Thursday, March 23, 2006

A Little Bit of Metaphysics II

A little bit of metaphysics can go a long way. This is a direct sequel to the previous post in this series.

There are objects in the world. We seem committed to saying that these objects have natures (of some kind), on pain of being able to say nothing about them. If there are natures that have some causality beyond bare regularity of succession, then there is something other than regularity in virtue of which things exhibit regularity, namely, the natures. However, if there is nothing to these natures beyond regularity of succession, the world begins crashing down around our ears (so to speak); they cannot do what they need to do. For one of the things a theory of natures must do is ground simultaneous causation. Whether one wishes to call it causation in a proper sense or not, it is clear that there are cases of simultaneous causation which require there to be some kind of causation that goes beyond regularity of succession. My computer monitor is currently caused to remain several feet above the floor by the desk (due to the desk's nature). This causation involves no regularity of succession, because it is not intrinsically successive. It's not the case that something is happening and then (as a distinct successor-event) the monitor is motionless several feet above the floor. Rather, the natural properties of the desk are what keep the monitor several feet above the floor while the monitor is above the floor. If, suddenly, the monitor were to fall through the desk to the floor, we could easily recognize that the properties of the desk had in some way, for whatever reason, changed. Clearly, then, there must be something to the nature of the desk beyond mere regularity of succession; and, whether we consider this to be a fundamental or a derivative form of causation, it is causal (beyond mere regularity of succession) in some way. It is clear then, that we have a positive reasons, of some sort, for denying the second thesis of RRTC. There is something causal about the world that explains regularity, and is not merely explained by it. If a bowling ball is on a mattress, it makes a dent; this denting of the mattress is not mere regularity of succession, because the ball's denting the mattress is not a distinct event from the ball's being of such-and-such nature while placed in such-and-such relation to a mattress of such-and-such properties. We see a crystal, and analyze it into its molecules; the properties and interactions of the molecules, as they exist in this crystal right now, are causing the crystal to have the structure it does. The natures in cases like this are contributing more to explanation than we can analyze into regularities alone.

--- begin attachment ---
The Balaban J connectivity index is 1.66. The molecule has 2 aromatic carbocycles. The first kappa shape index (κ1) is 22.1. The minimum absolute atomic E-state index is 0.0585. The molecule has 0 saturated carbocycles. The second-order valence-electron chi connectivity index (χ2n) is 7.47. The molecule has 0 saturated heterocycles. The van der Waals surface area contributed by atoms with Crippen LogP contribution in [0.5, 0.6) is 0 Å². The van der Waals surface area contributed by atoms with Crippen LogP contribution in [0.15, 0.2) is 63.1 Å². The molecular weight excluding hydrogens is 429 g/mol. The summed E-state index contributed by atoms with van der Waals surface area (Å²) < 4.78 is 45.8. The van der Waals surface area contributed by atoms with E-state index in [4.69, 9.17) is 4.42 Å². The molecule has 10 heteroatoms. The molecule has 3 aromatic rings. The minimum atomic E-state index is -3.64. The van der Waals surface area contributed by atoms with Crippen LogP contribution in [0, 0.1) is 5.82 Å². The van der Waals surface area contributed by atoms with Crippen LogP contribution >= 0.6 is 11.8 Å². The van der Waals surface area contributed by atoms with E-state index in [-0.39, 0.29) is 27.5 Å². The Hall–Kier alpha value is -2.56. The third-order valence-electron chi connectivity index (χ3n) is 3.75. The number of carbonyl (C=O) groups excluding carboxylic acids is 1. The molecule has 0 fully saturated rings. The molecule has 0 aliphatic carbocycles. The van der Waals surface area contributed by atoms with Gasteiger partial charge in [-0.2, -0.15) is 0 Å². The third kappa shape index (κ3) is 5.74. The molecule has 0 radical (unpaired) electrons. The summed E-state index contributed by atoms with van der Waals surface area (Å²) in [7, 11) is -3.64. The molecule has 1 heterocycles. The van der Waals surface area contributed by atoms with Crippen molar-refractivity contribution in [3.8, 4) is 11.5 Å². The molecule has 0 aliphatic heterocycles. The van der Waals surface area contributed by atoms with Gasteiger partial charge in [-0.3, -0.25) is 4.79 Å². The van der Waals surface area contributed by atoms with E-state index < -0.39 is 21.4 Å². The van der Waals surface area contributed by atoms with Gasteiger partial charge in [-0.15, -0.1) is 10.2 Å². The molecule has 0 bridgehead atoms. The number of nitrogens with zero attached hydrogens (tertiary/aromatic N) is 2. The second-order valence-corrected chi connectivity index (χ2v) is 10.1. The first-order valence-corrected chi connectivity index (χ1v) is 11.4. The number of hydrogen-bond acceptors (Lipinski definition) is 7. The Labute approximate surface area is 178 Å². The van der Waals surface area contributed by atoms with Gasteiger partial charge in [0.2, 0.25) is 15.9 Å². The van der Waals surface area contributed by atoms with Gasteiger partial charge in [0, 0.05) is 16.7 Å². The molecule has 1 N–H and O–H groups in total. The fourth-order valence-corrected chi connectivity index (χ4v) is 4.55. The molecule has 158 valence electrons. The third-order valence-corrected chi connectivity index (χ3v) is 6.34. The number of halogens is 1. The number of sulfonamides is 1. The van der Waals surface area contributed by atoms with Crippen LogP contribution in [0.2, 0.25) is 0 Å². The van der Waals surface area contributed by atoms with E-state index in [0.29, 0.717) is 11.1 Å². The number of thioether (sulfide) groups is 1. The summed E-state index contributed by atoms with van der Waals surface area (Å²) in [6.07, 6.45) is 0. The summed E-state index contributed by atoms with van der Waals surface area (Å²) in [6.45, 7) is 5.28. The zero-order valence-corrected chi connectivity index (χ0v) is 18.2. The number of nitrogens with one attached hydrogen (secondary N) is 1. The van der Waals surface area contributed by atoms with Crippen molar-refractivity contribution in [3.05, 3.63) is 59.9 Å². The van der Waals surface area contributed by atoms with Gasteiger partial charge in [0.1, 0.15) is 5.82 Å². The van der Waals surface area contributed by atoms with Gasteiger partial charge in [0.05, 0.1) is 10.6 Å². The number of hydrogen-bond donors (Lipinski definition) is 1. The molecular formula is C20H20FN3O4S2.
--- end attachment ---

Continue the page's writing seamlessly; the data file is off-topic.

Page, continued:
Any plausibility that RRTC has depends crucially on RRTC's ability to deliver the world we actually experience. But the more one looks at the world as we actually experience it, the more obvious this truth becomes: our notion of the nature of an object (pick any object you wish) is a notion that is richer than RRTC can provide. A sign of this is just how rich our causal language (pick any natural language you wish) is. Another sign is that we never, in practical life, bank on there being nothing but regularity to causation. We suppose that there is more to the world than mere regularity; and what we suppose is that there are natures to things that cannot be wholly analyzed into resemblances among regularities of succession. In other words: we suppose there are reasons for regularities. We find positive grounds in experience for thinking this supposition right (as in cases of simultaneous causation), such that only it can actually do justice to the world as we experience it; we also find that acting and reasoning on this supposition (in prediction, retrodiction, application) shows it to be continually confirmed. Even the slightest bit of working with one's hands or interacting with the world gives ample evidence that RRTC cannot be right.